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How do you derive the Schrödinger equation (wave mechanics, time dependent state) from Heisenberg's Matrix Mechanics (matrix based, time dependent operators)

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The basic idea is simple enough: one seeks a unitary transformation on the Hilbert space that preserves all physical measurements, which is equivalent to keeping entities of the form $\langle \psi,\,\hat{A}\,\psi\rangle$ unchanged, where $\psi$ is a quantum state and $\hat{A}$ an observable (or any of its powers). Furthermore, we want to "freeze" the states. So suppose we begin with a Schrödinger picture state $\psi$ evolving by:

$$i\,\hbar\,\partial_t\,\psi = \hat{H}\,\psi$$

or, equivalently, $\psi(t) = \exp\left(-\frac{i}{\hbar}\,\hat{H}\,t\right)\,\psi(0)$. We can easily justify the the existence of some self-adjoint $\hat{H}$ from any unitary one parameter group of evolutions in the finite dimensional case; in the infinite dimensional case, one appeals to the Stone Theorem on One Parameter Unitary Groups.

So now, how do our physical measurements vary? They vary like:

$$M(t) = \langle \psi(t),\,\hat{A}\,\psi(t)\rangle$$

when we write them down in the Schrödinger picture. But now:

$$\begin{array}{lcl}M(t) &=& \langle \psi(t),\,\hat{A}\,\psi(t)\rangle\\ &=& \langle \exp\left(-\frac{i}{\hbar}\,\hat{H}\,t\right)\,\psi(0),\,\hat{A}\,\exp\left(-\frac{i}{\hbar}\,\hat{H}\,t\right)\,\psi(0)\rangle\\ &=&\langle \psi(0),\,\left(\exp\left(-\frac{i}{\hbar}\,\hat{H}\,t\right)\right)^\ast\,\hat{A}\,\exp\left(-\frac{i}{\hbar}\,\hat{H}\,t\right)\,\psi(0)\rangle\\ &=&\langle \psi(0),\,\exp\left(+\frac{i}{\hbar}\,\hat{H}\,t\right)\,\hat{A}\,\exp\left(-\frac{i}{\hbar}\,\hat{H}\,t\right)\,\psi(0)\rangle \end{array} $$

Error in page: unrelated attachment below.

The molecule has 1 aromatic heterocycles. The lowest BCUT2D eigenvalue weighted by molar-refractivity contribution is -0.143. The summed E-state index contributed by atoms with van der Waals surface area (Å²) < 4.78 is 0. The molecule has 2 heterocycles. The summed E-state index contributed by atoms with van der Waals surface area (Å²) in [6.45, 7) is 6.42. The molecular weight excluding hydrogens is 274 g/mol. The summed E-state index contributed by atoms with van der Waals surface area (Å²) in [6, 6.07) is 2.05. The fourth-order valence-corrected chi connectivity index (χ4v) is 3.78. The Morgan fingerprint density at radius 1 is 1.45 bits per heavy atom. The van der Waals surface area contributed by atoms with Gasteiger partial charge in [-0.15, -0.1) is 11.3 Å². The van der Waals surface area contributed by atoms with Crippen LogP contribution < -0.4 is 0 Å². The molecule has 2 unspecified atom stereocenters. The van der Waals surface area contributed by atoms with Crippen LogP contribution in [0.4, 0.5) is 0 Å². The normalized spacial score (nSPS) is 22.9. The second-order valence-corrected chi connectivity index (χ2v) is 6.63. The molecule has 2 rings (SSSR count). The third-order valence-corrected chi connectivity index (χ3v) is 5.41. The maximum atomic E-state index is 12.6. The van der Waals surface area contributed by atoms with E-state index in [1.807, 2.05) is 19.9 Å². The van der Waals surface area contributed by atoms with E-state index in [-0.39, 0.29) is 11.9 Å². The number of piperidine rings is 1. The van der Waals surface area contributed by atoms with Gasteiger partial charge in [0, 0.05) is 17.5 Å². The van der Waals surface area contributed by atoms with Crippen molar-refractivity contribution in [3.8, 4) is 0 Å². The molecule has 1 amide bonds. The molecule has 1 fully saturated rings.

so that we'll keep all our measurements unchanged with frozen states if and only if our observables evolve following:

$$\hat{A}(t) = \exp\left(+\frac{i}{\hbar}\,\hat{H}\,t\right)\,\hat{A}\,\exp\left(-\frac{i}{\hbar}\,\hat{H}\,t\right)$$

so this is the unitary transformation of observables we seek. Let's work out the differential form of this one: we get:

$$\partial_t\hat{A}(t) = \frac{i}{\hbar}\,\left(\hat{H}\,\hat{A}(t)-\hat{A}(t)\,\hat{H}\right) = \frac{i}{\hbar}[\hat{H},\,\hat{A}]$$

which of course is the Heisenberg equation, the quantum analogue of the Liouville equation from Hamiltonian mechanics.

Going the other way is straightforward; one uses the inverse transformation . Or one can derive it from scratch using the same principle as above: we must keep our measurements fixed.

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  • $\begingroup$ But what if I wanted to say, derive wave mechanics completely from Heisenberg's matrices, including the form of the operators? $\endgroup$ – user140323 Mar 20 '18 at 13:06
  • $\begingroup$ Perhaps you could use the Stone-Von Neumann theorem, which says that up to unitary equivalence, there is only one choice for the position and momentum operators that satisfy the commutation relation. $\endgroup$ – user1379857 Mar 20 '18 at 13:34
  • $\begingroup$ @user1379857 Yes that would certainly do it if the OP wanted to take the CCR as fundamental. But I'm not really sure what he/she wants to begin from. $\endgroup$ – WetSavannaAnimal Mar 20 '18 at 13:47
  • $\begingroup$ @user140323 See my comment above on Stone-von Neumann: I'm unsure exactly what you want to begin from and perhaps you should rewrite your question to state it. $\endgroup$ – WetSavannaAnimal Mar 20 '18 at 13:48

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